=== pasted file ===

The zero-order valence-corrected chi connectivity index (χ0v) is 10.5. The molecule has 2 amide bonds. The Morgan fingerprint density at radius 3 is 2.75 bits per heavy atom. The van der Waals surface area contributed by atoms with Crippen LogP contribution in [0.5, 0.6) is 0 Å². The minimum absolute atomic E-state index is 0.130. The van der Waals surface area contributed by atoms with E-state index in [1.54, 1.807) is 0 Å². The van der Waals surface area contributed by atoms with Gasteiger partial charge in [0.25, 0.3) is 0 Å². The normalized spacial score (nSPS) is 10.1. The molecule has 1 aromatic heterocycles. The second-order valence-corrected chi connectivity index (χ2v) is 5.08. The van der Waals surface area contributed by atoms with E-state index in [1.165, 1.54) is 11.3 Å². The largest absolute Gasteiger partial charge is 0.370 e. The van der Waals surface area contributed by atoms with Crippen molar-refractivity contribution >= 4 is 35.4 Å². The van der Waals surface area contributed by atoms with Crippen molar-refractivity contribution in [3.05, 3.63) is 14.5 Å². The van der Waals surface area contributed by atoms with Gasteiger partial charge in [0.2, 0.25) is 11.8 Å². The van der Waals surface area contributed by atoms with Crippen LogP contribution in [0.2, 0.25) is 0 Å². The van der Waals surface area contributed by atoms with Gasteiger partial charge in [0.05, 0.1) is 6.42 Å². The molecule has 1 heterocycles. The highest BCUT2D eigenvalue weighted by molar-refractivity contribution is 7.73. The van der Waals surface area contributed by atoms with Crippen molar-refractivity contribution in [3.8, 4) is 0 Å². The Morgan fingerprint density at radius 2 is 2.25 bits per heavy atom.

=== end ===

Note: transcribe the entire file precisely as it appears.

The zero-order valence-corrected chi connectivity index (χ0v) is 10.5. The molecule has 2 amide bonds. The Morgan fingerprint density at radius 3 is 2.75 bits per heavy atom. The van der Waals surface area contributed by atoms with Crippen LogP contribution in [0.5, 0.6) is 0 Å². The minimum absolute atomic E-state index is 0.130. The van der Waals surface area contributed by atoms with E-state index in [1.54, 1.807) is 0 Å². The van der Waals surface area contributed by atoms with Gasteiger partial charge in [0.25, 0.3) is 0 Å². The normalized spacial score (nSPS) is 10.1. The molecule has 1 aromatic heterocycles. The second-order valence-corrected chi connectivity index (χ2v) is 5.08. The van der Waals surface area contributed by atoms with E-state index in [1.165, 1.54) is 11.3 Å². The largest absolute Gasteiger partial charge is 0.370 e. The van der Waals surface area contributed by atoms with Crippen molar-refractivity contribution >= 4 is 35.4 Å². The van der Waals surface area contributed by atoms with Crippen molar-refractivity contribution in [3.05, 3.63) is 14.5 Å². The van der Waals surface area contributed by atoms with Gasteiger partial charge in [0.2, 0.25) is 11.8 Å². The van der Waals surface area contributed by atoms with Crippen LogP contribution in [0.2, 0.25) is 0 Å². The van der Waals surface area contributed by atoms with Gasteiger partial charge in [0.05, 0.1) is 6.42 Å². The molecule has 1 heterocycles. The highest BCUT2D eigenvalue weighted by molar-refractivity contribution is 7.73. The van der Waals surface area contributed by atoms with Crippen molar-refractivity contribution in [3.8, 4) is 0 Å². The Morgan fingerprint density at radius 2 is 2.25 bits per heavy atom.